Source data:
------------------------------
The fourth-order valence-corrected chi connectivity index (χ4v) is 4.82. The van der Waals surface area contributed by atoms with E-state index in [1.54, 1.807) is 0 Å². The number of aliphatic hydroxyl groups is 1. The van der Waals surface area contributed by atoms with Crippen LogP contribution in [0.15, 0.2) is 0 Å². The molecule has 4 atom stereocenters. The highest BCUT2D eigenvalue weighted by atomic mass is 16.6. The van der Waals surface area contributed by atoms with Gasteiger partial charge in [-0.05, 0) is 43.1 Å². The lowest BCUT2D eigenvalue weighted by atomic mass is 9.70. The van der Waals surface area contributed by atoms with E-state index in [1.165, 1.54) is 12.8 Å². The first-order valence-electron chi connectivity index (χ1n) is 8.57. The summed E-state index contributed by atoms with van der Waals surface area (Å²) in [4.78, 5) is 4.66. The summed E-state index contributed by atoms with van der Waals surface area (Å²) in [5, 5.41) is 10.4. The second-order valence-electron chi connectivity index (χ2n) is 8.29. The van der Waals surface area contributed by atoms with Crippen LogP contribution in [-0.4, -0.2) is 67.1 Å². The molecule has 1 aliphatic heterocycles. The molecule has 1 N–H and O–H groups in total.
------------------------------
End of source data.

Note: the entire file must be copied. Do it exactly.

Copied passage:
The fourth-order valence-corrected chi connectivity index (χ4v) is 4.82. The van der Waals surface area contributed by atoms with E-state index in [1.54, 1.807) is 0 Å². The number of aliphatic hydroxyl groups is 1. The van der Waals surface area contributed by atoms with Crippen LogP contribution in [0.15, 0.2) is 0 Å². The molecule has 4 atom stereocenters. The highest BCUT2D eigenvalue weighted by atomic mass is 16.6. The van der Waals surface area contributed by atoms with Gasteiger partial charge in [-0.05, 0) is 43.1 Å². The lowest BCUT2D eigenvalue weighted by atomic mass is 9.70. The van der Waals surface area contributed by atoms with E-state index in [1.165, 1.54) is 12.8 Å². The first-order valence-electron chi connectivity index (χ1n) is 8.57. The summed E-state index contributed by atoms with van der Waals surface area (Å²) in [4.78, 5) is 4.66. The summed E-state index contributed by atoms with van der Waals surface area (Å²) in [5, 5.41) is 10.4. The second-order valence-electron chi connectivity index (χ2n) is 8.29. The van der Waals surface area contributed by atoms with Crippen LogP contribution in [-0.4, -0.2) is 67.1 Å². The molecule has 1 aliphatic heterocycles. The molecule has 1 N–H and O–H groups in total.